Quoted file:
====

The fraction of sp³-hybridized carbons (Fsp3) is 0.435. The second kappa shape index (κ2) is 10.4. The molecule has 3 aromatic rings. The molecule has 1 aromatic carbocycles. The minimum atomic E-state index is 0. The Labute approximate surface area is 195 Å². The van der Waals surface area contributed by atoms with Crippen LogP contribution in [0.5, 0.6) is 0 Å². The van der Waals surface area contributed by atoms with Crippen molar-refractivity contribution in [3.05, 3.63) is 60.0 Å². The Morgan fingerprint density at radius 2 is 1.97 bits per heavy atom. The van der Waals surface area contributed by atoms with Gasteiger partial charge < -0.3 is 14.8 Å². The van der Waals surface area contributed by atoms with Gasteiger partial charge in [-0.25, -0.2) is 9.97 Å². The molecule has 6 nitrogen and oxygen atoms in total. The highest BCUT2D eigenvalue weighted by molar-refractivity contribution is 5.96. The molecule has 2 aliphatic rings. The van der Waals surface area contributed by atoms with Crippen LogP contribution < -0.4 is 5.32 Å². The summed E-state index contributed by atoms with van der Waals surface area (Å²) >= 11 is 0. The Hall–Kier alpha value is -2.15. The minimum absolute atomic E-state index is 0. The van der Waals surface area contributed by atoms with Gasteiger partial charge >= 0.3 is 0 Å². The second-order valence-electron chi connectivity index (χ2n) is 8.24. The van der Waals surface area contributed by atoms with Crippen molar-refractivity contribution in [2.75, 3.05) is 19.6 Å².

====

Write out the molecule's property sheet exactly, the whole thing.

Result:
The fraction of sp³-hybridized carbons (Fsp3) is 0.435. The second kappa shape index (κ2) is 10.4. The molecule has 3 aromatic rings. The molecule has 1 aromatic carbocycles. The minimum atomic E-state index is 0. The Labute approximate surface area is 195 Å². The van der Waals surface area contributed by atoms with Crippen LogP contribution in [0.5, 0.6) is 0 Å². The van der Waals surface area contributed by atoms with Crippen molar-refractivity contribution in [3.05, 3.63) is 60.0 Å². The Morgan fingerprint density at radius 2 is 1.97 bits per heavy atom. The van der Waals surface area contributed by atoms with Gasteiger partial charge < -0.3 is 14.8 Å². The van der Waals surface area contributed by atoms with Gasteiger partial charge in [-0.25, -0.2) is 9.97 Å². The molecule has 6 nitrogen and oxygen atoms in total. The highest BCUT2D eigenvalue weighted by molar-refractivity contribution is 5.96. The molecule has 2 aliphatic rings. The van der Waals surface area contributed by atoms with Crippen LogP contribution < -0.4 is 5.32 Å². The summed E-state index contributed by atoms with van der Waals surface area (Å²) >= 11 is 0. The Hall–Kier alpha value is -2.15. The minimum absolute atomic E-state index is 0. The van der Waals surface area contributed by atoms with Gasteiger partial charge >= 0.3 is 0 Å². The second-order valence-electron chi connectivity index (χ2n) is 8.24. The van der Waals surface area contributed by atoms with Crippen molar-refractivity contribution in [2.75, 3.05) is 19.6 Å².